Product Spotlight: TechLab C. Diff Quik Chek Complete


October 2019 - Vol. 8 No. 9 - Page #10

Located in Los Angeles County’s South Bay, Torrance Memorial Medical Center (TMMC) is a 533-bed, nonprofit facility. Sharing space with the core laboratory within TMMC, the microbiology and molecular biology department is a full-service laboratory covering disciplines in routine culture microbiology, mycobacteriology, mycology, parasitology, and molecular testing.

Facing Down C. Diff

Prior to March 2018, the C. difficile standardized infection ratio (SIR) for the organization was approximately 1.3, and in terms of laboratory testing, performing C. diff positivity by polymerase chain reaction (PCR) alone, our rates were approximately 17%. In looking at these rates and considering current IDSA guidelines,1 laboratory leadership determined there was a need for a 2-step algorithm for toxins and antigens. One alternative for these actions, PCR testing, was deemed costly and it did not guarantee the timely turnaround necessary for expeditious isolation of patients or administration of proper antibiotic treatment. In reviewing our options for rapid ID of C. diff, we became aware of another local facility using the TechLab C. Diff Quik Chek Complete product, so we contacted a representative from the company to request an overview.

A team comprising key TMMC decision makers, including the chief medical officer and representatives from infection prevention, pharmacy, and laboratory collaborated to determine whether implementation of the Quik Chek system was appropriate for our patient population. All team members recognized that rapid and reliable detection of C. diff is an important factor in reducing the spread of hospital-acquired infections (HAIs) and improving overall patient safety. As part of an interdisciplinary Lean project, it was decided that Quik Chek would be used as a first-line test and PCR as a secondary means in the 2-step algorithm.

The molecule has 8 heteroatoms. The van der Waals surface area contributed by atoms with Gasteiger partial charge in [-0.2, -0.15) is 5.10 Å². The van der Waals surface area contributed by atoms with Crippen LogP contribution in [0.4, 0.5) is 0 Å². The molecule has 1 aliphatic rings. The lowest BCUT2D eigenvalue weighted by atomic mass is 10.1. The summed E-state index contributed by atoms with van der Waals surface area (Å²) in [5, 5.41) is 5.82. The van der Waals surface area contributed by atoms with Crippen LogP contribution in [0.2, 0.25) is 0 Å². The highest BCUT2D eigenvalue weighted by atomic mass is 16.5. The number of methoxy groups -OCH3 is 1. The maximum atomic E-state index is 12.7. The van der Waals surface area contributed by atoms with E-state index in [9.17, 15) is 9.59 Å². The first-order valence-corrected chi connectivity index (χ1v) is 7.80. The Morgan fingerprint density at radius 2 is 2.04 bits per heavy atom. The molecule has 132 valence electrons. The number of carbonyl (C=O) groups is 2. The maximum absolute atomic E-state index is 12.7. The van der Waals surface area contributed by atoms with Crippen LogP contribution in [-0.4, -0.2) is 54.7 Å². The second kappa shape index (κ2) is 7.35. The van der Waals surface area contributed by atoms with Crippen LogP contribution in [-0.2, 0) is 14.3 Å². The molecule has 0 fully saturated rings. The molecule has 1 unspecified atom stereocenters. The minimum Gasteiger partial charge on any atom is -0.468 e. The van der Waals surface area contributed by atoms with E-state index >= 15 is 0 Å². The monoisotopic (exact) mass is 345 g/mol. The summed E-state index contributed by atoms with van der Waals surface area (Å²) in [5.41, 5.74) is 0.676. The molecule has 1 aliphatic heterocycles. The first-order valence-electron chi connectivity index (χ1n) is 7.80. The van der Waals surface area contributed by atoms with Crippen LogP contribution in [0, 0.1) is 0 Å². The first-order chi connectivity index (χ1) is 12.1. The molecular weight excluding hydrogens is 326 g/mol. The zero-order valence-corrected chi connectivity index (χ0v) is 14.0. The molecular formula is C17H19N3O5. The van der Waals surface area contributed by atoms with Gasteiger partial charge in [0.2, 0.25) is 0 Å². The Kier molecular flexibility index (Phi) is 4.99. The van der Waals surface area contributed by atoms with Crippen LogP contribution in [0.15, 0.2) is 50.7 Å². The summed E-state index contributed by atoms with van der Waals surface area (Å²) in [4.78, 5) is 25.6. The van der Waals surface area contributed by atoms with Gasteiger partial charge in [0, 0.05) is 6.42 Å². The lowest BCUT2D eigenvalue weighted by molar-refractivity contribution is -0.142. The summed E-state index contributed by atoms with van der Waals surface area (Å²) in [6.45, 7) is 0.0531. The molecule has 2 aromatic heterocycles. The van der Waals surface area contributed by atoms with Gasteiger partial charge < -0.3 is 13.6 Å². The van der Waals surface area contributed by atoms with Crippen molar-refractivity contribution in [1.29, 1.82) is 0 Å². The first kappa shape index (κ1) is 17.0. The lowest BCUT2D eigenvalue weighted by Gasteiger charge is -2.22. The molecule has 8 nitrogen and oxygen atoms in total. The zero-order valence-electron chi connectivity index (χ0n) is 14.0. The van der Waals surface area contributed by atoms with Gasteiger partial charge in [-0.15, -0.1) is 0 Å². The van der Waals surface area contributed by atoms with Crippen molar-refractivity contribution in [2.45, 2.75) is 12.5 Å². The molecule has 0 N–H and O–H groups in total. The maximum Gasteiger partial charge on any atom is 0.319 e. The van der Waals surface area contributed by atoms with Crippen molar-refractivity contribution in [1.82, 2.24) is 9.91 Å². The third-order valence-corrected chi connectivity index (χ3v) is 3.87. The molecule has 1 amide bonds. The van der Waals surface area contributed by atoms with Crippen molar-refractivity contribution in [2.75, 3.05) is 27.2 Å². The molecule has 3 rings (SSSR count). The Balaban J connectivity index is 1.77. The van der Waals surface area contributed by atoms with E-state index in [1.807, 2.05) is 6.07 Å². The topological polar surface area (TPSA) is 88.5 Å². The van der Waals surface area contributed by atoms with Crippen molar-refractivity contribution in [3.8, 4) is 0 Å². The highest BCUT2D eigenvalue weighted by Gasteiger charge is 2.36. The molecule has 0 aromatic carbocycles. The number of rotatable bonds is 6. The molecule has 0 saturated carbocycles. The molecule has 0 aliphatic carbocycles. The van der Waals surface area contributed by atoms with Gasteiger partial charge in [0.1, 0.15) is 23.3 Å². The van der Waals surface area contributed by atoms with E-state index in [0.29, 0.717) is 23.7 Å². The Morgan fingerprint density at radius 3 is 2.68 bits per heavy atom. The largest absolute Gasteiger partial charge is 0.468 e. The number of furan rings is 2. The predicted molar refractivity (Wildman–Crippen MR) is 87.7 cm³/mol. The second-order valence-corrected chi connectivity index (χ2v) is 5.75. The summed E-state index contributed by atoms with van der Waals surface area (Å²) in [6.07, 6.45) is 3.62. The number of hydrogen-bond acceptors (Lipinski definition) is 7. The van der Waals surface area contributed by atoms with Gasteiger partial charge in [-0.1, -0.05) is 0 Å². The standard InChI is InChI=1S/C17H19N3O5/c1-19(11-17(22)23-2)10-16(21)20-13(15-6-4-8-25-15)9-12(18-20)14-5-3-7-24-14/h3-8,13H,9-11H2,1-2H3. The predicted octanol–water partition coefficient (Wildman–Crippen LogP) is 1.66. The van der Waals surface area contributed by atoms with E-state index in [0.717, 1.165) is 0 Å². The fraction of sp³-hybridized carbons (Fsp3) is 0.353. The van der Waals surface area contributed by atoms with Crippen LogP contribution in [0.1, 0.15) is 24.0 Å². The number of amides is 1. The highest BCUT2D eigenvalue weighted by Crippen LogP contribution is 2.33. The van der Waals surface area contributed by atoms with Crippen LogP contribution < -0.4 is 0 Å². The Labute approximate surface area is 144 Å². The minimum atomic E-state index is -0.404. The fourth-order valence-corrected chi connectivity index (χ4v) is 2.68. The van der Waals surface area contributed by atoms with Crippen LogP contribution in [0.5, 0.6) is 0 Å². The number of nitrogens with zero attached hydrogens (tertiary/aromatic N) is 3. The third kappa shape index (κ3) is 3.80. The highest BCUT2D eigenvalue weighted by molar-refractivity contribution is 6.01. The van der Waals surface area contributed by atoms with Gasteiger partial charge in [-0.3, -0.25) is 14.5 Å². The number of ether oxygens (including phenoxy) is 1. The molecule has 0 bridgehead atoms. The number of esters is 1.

System in Use

The criteria in use for selecting stool for testing is based on the Bristol Stool Chart; specifically, type 6 and type 7 stool for inpatient sample testing. While clear positive and negative results have always been reported as such, discrepant results in which a sample was found to be positive for glutamate dehydrogenase (GDH) but a negative toxin line were previously tested by PCR only. As part of the transition to Quik Chek, the verification of the assay was a simple process in correlating between the previous PCR system and Techlab’s. No discrepancies were found during the verification process.

The nine lab staff members who underwent training on the Quik Chek did not experience any difficulty or challenges in the learning process, and they have utilized the educational materials and appreciated the pre-demarcated pipettes, which eliminate the step of precise measuring and reduce the possibility of user error. Benefits were also realized in terms of turnaround time; with a 20- to 30-minute time for results, the Quik Chek Complete is quicker than the previous system, as PCR tests may take at least one hour.

Conclusion

With C. Diff Quik Chek Complete, the laboratory has improved results turnaround time and has lowered positivity rates due to the two-step algorithm and differentiating between possible colonization versus active infection. Post implementation, we have seen a dramatic reduction in SIR from an average of 1.3 to 0.3, which is markedly below the national average.1

Staff members appreciate the system’s ease of use, as well as the quick time to result. While our testing is currently performed from 6:00am to 6:00pm, our goal is to have the test operational around the clock.


Marc Bernaldez, MBA, CLS, MLS(ASCP)CM is the microbiology and molecular microbiology manager at Torrance Memorial Medical Center. He currently serves as a board member at both the California Association from Medical Laboratory Technology (CAMLT) and the Southern California Branch for the American Society for Microbiology (SCASM).


Reference

  1. Infectious Diseases Society of America. Clinical Practice Guidelines for Clostridium difficile Infection in Adults and Children: 2017 Update by the Infectious Diseases Society of America (IDSA) and Society for Healthcare Epidemiology of America (SHEA). www.idsociety.org/practice-guideline/clostridium-difficile. Accessed September 19, 2019.

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